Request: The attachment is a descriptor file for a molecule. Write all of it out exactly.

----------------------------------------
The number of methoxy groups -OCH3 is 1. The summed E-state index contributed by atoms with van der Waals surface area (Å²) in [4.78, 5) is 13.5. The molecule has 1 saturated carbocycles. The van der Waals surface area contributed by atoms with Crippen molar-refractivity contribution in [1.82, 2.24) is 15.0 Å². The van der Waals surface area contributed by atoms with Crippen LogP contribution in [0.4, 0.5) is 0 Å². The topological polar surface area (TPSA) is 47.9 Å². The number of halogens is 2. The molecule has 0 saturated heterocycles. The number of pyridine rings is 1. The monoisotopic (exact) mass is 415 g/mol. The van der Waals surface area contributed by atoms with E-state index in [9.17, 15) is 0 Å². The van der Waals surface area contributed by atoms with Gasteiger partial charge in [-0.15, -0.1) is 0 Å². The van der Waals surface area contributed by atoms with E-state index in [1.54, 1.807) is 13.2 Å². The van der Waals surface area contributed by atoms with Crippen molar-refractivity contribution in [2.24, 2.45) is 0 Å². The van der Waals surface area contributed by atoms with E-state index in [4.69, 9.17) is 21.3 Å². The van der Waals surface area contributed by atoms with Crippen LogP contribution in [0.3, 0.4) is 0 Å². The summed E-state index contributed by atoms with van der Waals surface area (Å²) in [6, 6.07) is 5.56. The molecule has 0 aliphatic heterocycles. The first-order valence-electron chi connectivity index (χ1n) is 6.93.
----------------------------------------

The number of methoxy groups -OCH3 is 1. The summed E-state index contributed by atoms with van der Waals surface area (Å²) in [4.78, 5) is 13.5. The molecule has 1 saturated carbocycles. The van der Waals surface area contributed by atoms with Crippen molar-refractivity contribution in [1.82, 2.24) is 15.0 Å². The van der Waals surface area contributed by atoms with Crippen LogP contribution in [0.4, 0.5) is 0 Å². The topological polar surface area (TPSA) is 47.9 Å². The number of halogens is 2. The molecule has 0 saturated heterocycles. The number of pyridine rings is 1. The monoisotopic (exact) mass is 415 g/mol. The van der Waals surface area contributed by atoms with E-state index in [9.17, 15) is 0 Å². The van der Waals surface area contributed by atoms with Gasteiger partial charge in [-0.15, -0.1) is 0 Å². The van der Waals surface area contributed by atoms with E-state index in [1.54, 1.807) is 13.2 Å². The van der Waals surface area contributed by atoms with Crippen molar-refractivity contribution in [2.24, 2.45) is 0 Å². The van der Waals surface area contributed by atoms with E-state index in [4.69, 9.17) is 21.3 Å². The van der Waals surface area contributed by atoms with Crippen LogP contribution in [0.3, 0.4) is 0 Å². The summed E-state index contributed by atoms with van der Waals surface area (Å²) in [6, 6.07) is 5.56. The molecule has 0 aliphatic heterocycles. The first-order valence-electron chi connectivity index (χ1n) is 6.93.